I remember hearing about some research once that linked self-focus—thinking about yourself a lot and making things that happen out in the world about you in some way—with depression.
The more you think about yourself, the more depressed you are.
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There are obviously a lot of missing variables here. This doesn’t mean that focusing on yourself causes depression or that depression causes self-focus. It just means that they are related in some way.
The more I understand the nature of our experience of life, the more this makes sense.
As we focus on our individual, unique, separate self, we naturally focus away from the whole and our connectedness.
We naturally look toward personal thought and identify with it. Personal thought feels real and our thoughts about our separate identity feels like who we really are.
If we’re all waves in one giant ocean, the more you focus on your own little wave, the less you see of the whole ocean.
When we’re very focused on ourselves, we are also less able to focus on specific others. We may be sympathetic but we’re a little less empathetic. We acknowledge others’ personal realities less because we’re more wrapped up in our own.
In The Inside-Out Revolution, Michael Neill says, “When we stop asking, ‘What’s true about me?’ and begin asking, ‘What’s true about human beings in general?’ we discover things about our incredible capacity for resilience, creativity and hope. People are amazing—a fact that’s much easier to see when we aren’t looking at ‘them’ in some kind of judgmental comparison with ‘us’.”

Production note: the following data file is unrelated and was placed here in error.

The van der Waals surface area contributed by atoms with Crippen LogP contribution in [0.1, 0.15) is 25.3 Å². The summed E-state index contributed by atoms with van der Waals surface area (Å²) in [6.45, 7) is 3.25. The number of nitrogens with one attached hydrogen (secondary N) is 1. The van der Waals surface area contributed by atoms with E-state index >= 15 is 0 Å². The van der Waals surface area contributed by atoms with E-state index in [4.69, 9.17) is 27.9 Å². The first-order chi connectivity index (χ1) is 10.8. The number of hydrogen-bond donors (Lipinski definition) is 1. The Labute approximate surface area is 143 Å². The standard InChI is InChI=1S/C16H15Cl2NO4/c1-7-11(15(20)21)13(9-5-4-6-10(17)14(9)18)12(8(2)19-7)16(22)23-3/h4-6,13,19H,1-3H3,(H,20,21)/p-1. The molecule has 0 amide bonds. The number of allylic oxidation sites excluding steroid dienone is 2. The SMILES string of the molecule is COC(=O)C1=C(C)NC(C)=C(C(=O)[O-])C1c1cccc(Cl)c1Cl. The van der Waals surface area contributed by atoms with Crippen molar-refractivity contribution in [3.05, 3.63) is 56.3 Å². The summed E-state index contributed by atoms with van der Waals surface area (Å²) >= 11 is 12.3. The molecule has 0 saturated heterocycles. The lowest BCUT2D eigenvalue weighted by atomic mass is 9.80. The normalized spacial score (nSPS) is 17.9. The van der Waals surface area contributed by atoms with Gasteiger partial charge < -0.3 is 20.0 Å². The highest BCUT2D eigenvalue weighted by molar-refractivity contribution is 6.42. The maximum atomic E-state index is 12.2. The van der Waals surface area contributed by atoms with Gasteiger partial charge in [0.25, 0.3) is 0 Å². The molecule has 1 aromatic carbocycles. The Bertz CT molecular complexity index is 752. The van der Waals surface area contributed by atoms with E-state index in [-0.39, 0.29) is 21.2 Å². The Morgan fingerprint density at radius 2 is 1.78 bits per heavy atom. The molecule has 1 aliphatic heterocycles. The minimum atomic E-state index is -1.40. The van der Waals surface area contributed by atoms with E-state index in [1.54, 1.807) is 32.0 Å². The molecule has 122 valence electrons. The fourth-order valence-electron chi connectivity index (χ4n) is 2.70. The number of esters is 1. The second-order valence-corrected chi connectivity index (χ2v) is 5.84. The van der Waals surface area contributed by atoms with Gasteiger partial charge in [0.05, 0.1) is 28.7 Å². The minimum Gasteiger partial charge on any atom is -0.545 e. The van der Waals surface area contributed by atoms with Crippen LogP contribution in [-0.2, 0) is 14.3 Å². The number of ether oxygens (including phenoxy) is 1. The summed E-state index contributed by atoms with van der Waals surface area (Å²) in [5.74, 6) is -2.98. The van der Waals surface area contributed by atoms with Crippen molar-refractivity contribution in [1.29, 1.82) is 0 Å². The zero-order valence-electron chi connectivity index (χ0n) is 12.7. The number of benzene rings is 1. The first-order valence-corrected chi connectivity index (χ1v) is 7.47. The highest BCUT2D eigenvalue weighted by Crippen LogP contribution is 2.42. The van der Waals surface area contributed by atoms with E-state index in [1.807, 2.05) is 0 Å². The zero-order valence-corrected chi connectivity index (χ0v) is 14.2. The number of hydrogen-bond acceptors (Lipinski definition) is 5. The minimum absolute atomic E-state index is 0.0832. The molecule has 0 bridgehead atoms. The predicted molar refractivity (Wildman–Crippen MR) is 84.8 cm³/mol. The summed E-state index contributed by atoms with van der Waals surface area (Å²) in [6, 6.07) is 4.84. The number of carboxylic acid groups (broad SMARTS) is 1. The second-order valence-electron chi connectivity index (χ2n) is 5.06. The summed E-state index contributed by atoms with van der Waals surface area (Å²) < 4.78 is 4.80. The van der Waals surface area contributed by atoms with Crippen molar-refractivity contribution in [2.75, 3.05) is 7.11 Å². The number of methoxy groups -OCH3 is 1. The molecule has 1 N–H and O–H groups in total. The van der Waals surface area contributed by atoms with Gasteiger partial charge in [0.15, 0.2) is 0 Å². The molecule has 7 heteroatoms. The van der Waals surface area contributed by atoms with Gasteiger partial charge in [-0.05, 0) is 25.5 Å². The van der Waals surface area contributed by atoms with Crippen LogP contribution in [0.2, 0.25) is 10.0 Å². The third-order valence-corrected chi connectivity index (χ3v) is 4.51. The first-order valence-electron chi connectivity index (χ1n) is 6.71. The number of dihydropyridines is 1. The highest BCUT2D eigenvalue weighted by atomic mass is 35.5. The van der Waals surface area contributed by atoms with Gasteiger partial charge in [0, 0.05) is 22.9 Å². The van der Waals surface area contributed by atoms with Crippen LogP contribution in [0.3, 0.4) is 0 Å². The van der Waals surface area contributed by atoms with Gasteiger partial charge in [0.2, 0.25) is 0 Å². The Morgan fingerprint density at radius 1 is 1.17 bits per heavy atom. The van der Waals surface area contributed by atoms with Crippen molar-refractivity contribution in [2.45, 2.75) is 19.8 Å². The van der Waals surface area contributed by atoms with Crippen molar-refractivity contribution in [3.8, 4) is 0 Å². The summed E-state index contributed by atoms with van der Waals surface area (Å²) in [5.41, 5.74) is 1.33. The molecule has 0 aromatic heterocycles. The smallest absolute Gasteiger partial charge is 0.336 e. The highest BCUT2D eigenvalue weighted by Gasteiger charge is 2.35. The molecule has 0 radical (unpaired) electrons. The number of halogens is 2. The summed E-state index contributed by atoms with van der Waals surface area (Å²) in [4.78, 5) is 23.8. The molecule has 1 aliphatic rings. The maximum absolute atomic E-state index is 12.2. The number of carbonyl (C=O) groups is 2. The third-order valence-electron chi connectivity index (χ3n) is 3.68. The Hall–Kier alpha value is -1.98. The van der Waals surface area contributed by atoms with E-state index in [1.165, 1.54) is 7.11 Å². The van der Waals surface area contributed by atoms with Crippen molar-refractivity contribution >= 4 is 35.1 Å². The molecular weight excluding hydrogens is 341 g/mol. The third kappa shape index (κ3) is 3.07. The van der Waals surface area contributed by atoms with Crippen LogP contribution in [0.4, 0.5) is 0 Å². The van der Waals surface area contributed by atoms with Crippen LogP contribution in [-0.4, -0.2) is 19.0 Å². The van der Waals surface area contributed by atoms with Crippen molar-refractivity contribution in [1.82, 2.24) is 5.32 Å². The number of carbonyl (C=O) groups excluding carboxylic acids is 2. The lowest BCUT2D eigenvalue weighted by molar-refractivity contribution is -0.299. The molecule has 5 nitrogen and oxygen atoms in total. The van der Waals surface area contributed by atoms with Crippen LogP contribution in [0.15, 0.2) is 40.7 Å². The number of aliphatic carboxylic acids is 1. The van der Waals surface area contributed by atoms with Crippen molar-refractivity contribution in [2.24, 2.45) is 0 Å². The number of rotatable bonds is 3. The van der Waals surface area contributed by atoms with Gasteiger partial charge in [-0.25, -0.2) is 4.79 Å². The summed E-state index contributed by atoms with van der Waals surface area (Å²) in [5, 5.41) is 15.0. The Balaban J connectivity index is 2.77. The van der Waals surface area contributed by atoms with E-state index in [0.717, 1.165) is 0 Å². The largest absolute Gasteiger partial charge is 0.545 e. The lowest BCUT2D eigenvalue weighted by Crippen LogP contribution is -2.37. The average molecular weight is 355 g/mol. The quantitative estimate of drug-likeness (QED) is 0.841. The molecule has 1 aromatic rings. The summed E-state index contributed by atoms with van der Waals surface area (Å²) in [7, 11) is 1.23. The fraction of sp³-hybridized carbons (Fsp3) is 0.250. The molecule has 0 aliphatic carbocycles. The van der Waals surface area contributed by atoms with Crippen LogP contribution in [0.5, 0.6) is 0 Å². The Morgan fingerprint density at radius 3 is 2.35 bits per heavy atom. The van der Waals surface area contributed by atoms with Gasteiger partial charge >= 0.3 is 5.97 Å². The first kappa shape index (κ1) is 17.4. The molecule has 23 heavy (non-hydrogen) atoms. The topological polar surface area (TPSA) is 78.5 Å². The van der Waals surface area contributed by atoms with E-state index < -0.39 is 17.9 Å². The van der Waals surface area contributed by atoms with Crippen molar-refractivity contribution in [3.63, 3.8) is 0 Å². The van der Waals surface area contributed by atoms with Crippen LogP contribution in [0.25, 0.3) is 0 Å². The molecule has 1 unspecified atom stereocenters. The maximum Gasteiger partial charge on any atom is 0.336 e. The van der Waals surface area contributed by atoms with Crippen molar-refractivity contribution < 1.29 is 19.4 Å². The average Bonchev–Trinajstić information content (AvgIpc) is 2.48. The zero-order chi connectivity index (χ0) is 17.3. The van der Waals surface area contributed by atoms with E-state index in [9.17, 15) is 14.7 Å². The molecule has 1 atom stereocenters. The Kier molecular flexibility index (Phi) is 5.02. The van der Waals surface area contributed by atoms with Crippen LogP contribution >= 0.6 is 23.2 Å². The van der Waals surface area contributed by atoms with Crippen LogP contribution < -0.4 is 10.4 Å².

This is not to say that there is anything wrong with, or abnormal about, focusing on ourselves. We live with ourselves and are in our own heads all the time so of course we naturally separate and as if the world revolves around us.
It’s just that being aware of the self-focus/depression connection can be helpful, especially when you’re not feeling your best.
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Look outward. Acknowledge another person’s reality for a minute.
Gaze toward the whole ocean and away from the wave you’re riding, and notice how your feelings change.